## Scale operator

The Scale operator allows you to control the size of particles.

### Scale Rollout

• Scale type: the particle scaling method to use.

Absolute: particle scales will be set to a user-defined absolute value.

Inherit previous: uses the current value of a particle’s scale as the starting point, prior to modifications.

Relative add: add a user-defined scale value to the current value of the particle’s scale.

Relative multiply: multiplies the current value of the particle’s scale by a user-defined vector.

Relative first: multiplies the value of the particle’s scale when it first entered the operator by a user-defined vector.

Scale by velocity: constructs a scale vector for each particle using its velocity as a multiplier along each axis. The multiplier is applied to the scale of the particle when it enters the event. Scale X/Y/Z values set to 0 will maintain the original scale of each particle.

Scale by Sibling Distance: the z-axis of the particle’s scale vector will be set to the distance between the particle and its adjacent sibling.

Scale by Target Distance: the z-axis of the particle’s scale vector will be set to the distance between the particle and its target.

• Affect particle shape scale: controls whether a particle’s shape mesh scale will be affected by the particle’s scale change.

#### Scale value

• X/Y/Z %: the absolute values to use for the scale modification vector.

#### Scale variation

• X/Y/Z %: the amount of variation to apply along each axis of the intermediate scale values.

• Uniform: the variation applied along each axis will be uniform, preventing proportion skewing.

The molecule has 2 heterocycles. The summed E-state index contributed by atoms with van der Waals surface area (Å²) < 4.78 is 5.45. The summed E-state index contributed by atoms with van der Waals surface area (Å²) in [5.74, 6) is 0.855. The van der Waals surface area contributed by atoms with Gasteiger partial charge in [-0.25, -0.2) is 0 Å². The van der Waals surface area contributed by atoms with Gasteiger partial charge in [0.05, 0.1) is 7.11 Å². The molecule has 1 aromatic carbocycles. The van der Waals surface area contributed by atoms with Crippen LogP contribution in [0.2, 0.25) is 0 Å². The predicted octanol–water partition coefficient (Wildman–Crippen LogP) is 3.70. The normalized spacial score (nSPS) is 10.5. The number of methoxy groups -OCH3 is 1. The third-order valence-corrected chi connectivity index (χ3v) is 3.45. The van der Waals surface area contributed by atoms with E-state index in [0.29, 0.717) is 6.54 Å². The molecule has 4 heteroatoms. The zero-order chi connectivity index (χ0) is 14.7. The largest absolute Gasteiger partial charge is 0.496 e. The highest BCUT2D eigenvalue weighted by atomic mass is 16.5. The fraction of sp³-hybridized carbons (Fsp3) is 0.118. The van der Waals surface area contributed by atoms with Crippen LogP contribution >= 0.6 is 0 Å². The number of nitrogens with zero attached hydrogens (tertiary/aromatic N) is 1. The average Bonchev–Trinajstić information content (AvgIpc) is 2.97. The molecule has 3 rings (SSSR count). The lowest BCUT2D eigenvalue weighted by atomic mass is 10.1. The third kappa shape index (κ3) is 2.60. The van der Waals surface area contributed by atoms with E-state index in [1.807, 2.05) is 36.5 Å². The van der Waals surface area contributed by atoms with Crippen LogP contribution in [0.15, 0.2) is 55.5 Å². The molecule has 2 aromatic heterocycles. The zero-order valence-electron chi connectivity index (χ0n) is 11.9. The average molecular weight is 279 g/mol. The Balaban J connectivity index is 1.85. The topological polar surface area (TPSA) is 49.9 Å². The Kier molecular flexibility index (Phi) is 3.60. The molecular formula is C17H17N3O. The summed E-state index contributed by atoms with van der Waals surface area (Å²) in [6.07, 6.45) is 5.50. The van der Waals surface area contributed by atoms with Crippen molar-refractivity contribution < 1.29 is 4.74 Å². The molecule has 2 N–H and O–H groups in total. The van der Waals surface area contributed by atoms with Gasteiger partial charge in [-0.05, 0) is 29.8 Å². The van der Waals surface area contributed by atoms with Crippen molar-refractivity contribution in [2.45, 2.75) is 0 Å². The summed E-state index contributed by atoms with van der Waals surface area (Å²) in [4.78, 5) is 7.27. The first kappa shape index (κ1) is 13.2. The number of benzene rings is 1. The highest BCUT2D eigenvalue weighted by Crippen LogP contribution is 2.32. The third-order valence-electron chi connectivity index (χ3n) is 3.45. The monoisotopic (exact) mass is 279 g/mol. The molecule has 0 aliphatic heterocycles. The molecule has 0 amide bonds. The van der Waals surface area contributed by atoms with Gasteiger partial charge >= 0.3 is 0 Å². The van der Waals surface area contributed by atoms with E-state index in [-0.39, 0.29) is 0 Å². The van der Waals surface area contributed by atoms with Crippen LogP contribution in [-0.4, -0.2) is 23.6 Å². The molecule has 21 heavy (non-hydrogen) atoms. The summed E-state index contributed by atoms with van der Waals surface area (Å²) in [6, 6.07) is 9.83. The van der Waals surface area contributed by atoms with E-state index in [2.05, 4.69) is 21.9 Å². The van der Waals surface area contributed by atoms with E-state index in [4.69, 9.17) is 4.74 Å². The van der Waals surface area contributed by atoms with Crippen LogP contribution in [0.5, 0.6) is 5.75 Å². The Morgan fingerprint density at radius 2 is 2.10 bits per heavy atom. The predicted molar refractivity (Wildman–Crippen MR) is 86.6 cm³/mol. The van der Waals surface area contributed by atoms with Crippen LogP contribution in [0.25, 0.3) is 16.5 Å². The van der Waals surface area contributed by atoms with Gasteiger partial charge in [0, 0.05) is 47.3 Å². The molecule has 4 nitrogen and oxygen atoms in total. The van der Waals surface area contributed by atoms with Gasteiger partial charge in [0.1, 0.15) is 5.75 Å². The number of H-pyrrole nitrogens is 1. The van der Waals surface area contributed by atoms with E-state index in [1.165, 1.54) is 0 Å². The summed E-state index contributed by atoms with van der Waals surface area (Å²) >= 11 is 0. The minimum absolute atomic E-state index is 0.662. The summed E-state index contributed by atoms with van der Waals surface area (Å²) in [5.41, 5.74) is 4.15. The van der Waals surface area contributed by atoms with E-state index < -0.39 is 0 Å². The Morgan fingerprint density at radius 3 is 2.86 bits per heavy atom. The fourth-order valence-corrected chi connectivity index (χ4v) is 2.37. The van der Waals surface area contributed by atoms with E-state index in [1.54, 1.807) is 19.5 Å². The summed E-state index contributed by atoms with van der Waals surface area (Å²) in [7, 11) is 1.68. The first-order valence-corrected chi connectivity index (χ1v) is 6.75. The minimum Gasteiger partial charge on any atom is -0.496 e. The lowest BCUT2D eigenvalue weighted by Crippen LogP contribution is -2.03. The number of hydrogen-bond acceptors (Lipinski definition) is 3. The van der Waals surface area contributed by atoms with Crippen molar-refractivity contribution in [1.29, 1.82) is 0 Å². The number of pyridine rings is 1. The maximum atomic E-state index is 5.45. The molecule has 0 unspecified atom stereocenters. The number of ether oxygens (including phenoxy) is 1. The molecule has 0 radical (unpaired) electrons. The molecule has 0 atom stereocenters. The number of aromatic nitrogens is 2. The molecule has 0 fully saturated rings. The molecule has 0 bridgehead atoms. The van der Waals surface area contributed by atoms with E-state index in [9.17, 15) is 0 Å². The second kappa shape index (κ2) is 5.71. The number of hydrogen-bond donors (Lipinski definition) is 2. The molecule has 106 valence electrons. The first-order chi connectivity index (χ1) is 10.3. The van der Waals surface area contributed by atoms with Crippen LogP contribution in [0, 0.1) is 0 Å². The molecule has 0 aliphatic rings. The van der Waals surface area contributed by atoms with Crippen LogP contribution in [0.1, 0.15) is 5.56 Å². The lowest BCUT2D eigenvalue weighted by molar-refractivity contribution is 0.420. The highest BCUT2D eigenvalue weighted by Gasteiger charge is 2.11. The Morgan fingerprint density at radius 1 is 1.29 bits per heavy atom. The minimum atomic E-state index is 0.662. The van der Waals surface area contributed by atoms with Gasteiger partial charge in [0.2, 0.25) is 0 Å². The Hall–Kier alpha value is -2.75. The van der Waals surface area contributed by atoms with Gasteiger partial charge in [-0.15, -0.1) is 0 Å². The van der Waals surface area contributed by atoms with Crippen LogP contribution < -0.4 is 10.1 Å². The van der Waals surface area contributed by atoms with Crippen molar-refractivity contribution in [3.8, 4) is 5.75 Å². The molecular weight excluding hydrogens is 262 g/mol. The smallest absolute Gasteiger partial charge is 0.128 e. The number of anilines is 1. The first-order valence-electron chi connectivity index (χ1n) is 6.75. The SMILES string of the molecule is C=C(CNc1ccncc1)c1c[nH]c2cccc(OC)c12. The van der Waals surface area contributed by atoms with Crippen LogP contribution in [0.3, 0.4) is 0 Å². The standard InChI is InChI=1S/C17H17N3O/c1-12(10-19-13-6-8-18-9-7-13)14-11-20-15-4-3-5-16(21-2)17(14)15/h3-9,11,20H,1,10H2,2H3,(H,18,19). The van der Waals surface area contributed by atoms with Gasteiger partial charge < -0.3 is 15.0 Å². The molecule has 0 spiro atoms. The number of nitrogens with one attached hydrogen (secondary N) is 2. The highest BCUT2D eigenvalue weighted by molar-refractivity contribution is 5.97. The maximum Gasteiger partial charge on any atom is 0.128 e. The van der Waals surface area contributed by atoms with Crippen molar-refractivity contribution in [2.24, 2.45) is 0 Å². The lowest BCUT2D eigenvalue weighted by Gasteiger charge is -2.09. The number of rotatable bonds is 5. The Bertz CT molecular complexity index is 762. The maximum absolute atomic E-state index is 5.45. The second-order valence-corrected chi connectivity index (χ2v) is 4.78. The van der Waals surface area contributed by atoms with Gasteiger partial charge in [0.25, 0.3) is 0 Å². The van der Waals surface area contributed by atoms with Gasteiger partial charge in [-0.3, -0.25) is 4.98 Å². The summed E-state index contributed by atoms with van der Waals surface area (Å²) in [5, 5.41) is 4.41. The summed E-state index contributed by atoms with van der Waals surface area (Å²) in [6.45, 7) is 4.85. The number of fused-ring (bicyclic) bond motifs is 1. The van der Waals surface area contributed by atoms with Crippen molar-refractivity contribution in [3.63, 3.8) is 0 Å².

#### Scale by velocity

• Relative to start velocity: the velocity-scale multiplier will be relative to the velocity of the particle when it entered the event, rather than zero.

#### Scale by distance

• X/Y/Z: controls the level of influence the scale-by-distance modes will have on each axis of a particle’s scale vector.

#### Interpolation

• Normal interpolation: linearly interpolates the current value towards the target value.

• Full interpolation on entry: linearly interpolates the particle's current value towards the target value, unless the particle's event age is 0 - then the particle's current value will be set to the target value.

• Full interpolation at time of birth: linearly interpolates the particle's current value towards the target value, unless the particle's age is 0 - then the particle's current value will be set to the target value.

• Curve interpolation (static): uses a curve to interpolate the particle's current value towards the value assigned to the particle when the particle first entered the event.

• Curve interpolation (dynamic): uses a curve to interpolate the particle's current value towards the target value.

• Duration: the number of frames over which the curve interpolation will be performed.

• Value: the amount to linearly interpolate values each frame.

• Variation %: the amount of variation to apply to the interpolation value.

#### Uniqueness

• Seed: the seed value for all varied parameters.